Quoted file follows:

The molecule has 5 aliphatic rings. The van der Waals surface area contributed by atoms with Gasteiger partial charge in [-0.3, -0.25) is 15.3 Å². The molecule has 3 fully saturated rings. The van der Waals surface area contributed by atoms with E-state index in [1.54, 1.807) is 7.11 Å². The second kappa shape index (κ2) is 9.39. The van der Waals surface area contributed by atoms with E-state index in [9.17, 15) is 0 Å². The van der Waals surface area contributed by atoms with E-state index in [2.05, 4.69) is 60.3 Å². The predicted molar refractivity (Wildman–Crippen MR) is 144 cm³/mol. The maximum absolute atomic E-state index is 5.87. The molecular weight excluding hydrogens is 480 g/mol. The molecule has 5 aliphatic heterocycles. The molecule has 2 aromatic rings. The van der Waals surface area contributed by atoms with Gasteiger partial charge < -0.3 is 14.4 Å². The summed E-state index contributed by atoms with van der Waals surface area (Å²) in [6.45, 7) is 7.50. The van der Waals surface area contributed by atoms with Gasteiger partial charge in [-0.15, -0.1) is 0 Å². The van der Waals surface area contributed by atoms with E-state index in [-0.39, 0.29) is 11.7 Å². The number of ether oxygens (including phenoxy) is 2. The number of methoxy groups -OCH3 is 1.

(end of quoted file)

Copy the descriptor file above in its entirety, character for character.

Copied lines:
The molecule has 5 aliphatic rings. The van der Waals surface area contributed by atoms with Gasteiger partial charge in [-0.3, -0.25) is 15.3 Å². The molecule has 3 fully saturated rings. The van der Waals surface area contributed by atoms with E-state index in [1.54, 1.807) is 7.11 Å². The second kappa shape index (κ2) is 9.39. The van der Waals surface area contributed by atoms with E-state index in [9.17, 15) is 0 Å². The van der Waals surface area contributed by atoms with E-state index in [2.05, 4.69) is 60.3 Å². The predicted molar refractivity (Wildman–Crippen MR) is 144 cm³/mol. The maximum absolute atomic E-state index is 5.87. The molecular weight excluding hydrogens is 480 g/mol. The molecule has 5 aliphatic heterocycles. The molecule has 2 aromatic rings. The van der Waals surface area contributed by atoms with Gasteiger partial charge < -0.3 is 14.4 Å². The summed E-state index contributed by atoms with van der Waals surface area (Å²) in [6.45, 7) is 7.50. The van der Waals surface area contributed by atoms with Gasteiger partial charge in [-0.15, -0.1) is 0 Å². The van der Waals surface area contributed by atoms with E-state index in [-0.39, 0.29) is 11.7 Å². The number of ether oxygens (including phenoxy) is 2. The number of methoxy groups -OCH3 is 1.